Bone Density Conservation Agents
Th17 Cells
Osteonecrosis
Adoptive Transfer
Therapeutic Uses
Neutralizing Antibodies
Jaw
Inbred C57BL Mouse
Intravenous Injections
Interleukin-4
Fluorescent Antibody Technique
Research Design

All Science Journal Classification (ASJC) codes

  • Oncology
  • Cancer Research

Cite this

IL-17-mediated M1/M2 macrophage alteration contributes to pathogenesis of bisphosphonate-related osteonecrosis of the jaws. / Shi, Songtao; Zhang, Qunzhou; Atsuta, Ikiru; Liu, Shiyu; Chen, Chider; Shi, Shihong; Le, Anh D.

In: Clinical Cancer Research, Vol. 19, No. 12, 15.06.2013, p. 3176-3188.

Research output: Contribution to journalArticle

Shi, Songtao ; Zhang, Qunzhou ; Atsuta, Ikiru ; Liu, Shiyu ; Chen, Chider ; Shi, Shihong ; Le, Anh D. / IL-17-mediated M1/M2 macrophage alteration contributes to pathogenesis of bisphosphonate-related osteonecrosis of the jaws. In: Clinical Cancer Research. 2013 ; Vol. 19, No. 12. pp. 3176-3188.
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T1 - IL-17-mediated M1/M2 macrophage alteration contributes to pathogenesis of bisphosphonate-related osteonecrosis of the jaws

AU - Shi, Songtao

AU - Zhang, Qunzhou

AU - Atsuta, Ikiru

AU - Liu, Shiyu

AU - Chen, Chider

AU - Shi, Shihong

AU - Le, Anh D.

PY - 2013/6/15

Y1 - 2013/6/15

N2 - Purpose: Osteonecrosis of the jaw (ONJ) is emerging as one of the important complications in cancer patients treated with antiresorptive agents. This study explored the potential role of interleukin (IL)-17-mediated M1/M2 macrophage alterations in the pathogenesis of bisphosphonate-related osteonecrosis of the jaw (BRONJ). Experimental Design: The expression of IL-17 and M1 and M2 macrophage markers at the local mucosal site of human BRONJ lesions was examined by immunofluorescence studies. BRONJ-like disease was induced in C57BL/6 mice and multiple myeloma-burdened mice by intravenous injection of zoledronate to evaluate the correlation of elevated IL-17 levels with changes in M1 and M2 macrophage phenotypes and the therapeutic effects of blocking IL-17 on pathogenesis of BRONJ-like disease. Results: Increased T-helper (T H)17 cells and IL-17 cytokine correlate with an increase in M1/M2 macrophages ratio at the local mucosal site of both murine and human BRONJ lesion. Convincingly, in mice burdened with multiple myeloma, a combination of elevated suprabasal level and drug-induced IL-17 activity augmented the incidence of BRONJ; both systemic increase of IL-17 and disease severity could be reversed by adoptive transfer of ex vivo expanded M2 macrophages. Targeting IL-17 via specific neutralizing antibodies or a small inhibitory molecule, laquinimod, significantly decreased M1/M2 ratio and concomitantly suppressed BRONJ-like condition in mice. Mechanistically, IL-17 enhanced IFN-γ-induced M1 polarization through augmenting STAT-1 phosphorylation while suppressing IL-4-mediated M2 conversion via inhibiting STAT-6 activation. Conclusions: These findings have established a compelling linkage between activated IL-17-mediated polarization of M1 macrophages and the development of BRONJ-like conditions in both human disease and murine models.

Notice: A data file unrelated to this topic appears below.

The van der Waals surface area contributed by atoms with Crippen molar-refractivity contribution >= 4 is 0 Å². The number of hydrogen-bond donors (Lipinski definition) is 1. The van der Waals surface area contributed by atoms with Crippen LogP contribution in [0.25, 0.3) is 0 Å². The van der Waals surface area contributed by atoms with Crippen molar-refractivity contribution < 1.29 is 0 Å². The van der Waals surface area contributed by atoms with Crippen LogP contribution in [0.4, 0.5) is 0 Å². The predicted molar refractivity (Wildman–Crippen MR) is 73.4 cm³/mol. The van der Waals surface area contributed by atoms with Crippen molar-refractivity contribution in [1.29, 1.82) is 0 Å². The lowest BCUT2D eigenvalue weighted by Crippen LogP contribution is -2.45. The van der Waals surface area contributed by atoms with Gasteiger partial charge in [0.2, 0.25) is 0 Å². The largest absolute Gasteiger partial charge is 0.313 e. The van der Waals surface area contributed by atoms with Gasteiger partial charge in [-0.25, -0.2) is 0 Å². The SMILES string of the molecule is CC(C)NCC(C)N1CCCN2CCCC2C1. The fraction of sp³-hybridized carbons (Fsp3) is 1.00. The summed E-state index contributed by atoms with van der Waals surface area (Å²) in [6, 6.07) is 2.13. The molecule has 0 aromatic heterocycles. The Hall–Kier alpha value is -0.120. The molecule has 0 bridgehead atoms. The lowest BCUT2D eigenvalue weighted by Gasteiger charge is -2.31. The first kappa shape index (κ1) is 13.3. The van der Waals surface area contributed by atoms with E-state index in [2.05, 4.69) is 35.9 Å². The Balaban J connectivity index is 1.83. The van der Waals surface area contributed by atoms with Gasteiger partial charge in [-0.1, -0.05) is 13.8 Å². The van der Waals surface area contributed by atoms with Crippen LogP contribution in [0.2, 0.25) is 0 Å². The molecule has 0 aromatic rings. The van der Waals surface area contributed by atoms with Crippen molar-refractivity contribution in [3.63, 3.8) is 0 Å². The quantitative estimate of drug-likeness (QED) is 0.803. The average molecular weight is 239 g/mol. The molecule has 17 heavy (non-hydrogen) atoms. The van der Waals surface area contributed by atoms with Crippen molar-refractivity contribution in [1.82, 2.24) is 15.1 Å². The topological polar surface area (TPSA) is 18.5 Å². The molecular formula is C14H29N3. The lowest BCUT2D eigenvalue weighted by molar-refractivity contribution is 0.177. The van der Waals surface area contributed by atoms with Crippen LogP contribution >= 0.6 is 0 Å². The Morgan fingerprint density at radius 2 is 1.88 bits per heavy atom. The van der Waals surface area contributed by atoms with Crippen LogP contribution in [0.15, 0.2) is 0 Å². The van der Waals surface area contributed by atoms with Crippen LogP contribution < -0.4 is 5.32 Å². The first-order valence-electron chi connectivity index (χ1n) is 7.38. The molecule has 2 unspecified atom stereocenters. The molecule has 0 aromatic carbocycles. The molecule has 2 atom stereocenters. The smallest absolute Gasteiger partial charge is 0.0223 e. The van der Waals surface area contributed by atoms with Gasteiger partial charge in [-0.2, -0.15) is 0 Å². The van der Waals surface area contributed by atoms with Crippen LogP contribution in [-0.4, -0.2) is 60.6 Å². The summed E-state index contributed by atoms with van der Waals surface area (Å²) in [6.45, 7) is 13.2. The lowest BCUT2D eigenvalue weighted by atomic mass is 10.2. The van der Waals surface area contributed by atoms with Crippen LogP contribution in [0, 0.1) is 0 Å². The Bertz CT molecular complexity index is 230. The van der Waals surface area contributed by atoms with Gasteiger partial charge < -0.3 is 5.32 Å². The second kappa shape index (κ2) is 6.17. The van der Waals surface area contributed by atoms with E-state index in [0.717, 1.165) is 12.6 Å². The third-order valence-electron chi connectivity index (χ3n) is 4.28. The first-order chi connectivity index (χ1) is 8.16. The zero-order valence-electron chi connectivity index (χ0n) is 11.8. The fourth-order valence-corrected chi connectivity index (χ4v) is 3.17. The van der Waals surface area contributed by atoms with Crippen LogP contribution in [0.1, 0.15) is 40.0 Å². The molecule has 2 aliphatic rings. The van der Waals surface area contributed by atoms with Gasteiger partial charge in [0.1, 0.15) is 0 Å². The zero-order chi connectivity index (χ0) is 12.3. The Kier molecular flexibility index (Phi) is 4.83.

AB - Purpose: Osteonecrosis of the jaw (ONJ) is emerging as one of the important complications in cancer patients treated with antiresorptive agents. This study explored the potential role of interleukin (IL)-17-mediated M1/M2 macrophage alterations in the pathogenesis of bisphosphonate-related osteonecrosis of the jaw (BRONJ). Experimental Design: The expression of IL-17 and M1 and M2 macrophage markers at the local mucosal site of human BRONJ lesions was examined by immunofluorescence studies. BRONJ-like disease was induced in C57BL/6 mice and multiple myeloma-burdened mice by intravenous injection of zoledronate to evaluate the correlation of elevated IL-17 levels with changes in M1 and M2 macrophage phenotypes and the therapeutic effects of blocking IL-17 on pathogenesis of BRONJ-like disease. Results: Increased T-helper (T H)17 cells and IL-17 cytokine correlate with an increase in M1/M2 macrophages ratio at the local mucosal site of both murine and human BRONJ lesion. Convincingly, in mice burdened with multiple myeloma, a combination of elevated suprabasal level and drug-induced IL-17 activity augmented the incidence of BRONJ; both systemic increase of IL-17 and disease severity could be reversed by adoptive transfer of ex vivo expanded M2 macrophages. Targeting IL-17 via specific neutralizing antibodies or a small inhibitory molecule, laquinimod, significantly decreased M1/M2 ratio and concomitantly suppressed BRONJ-like condition in mice. Mechanistically, IL-17 enhanced IFN-γ-induced M1 polarization through augmenting STAT-1 phosphorylation while suppressing IL-4-mediated M2 conversion via inhibiting STAT-6 activation. Conclusions: These findings have established a compelling linkage between activated IL-17-mediated polarization of M1 macrophages and the development of BRONJ-like conditions in both human disease and murine models.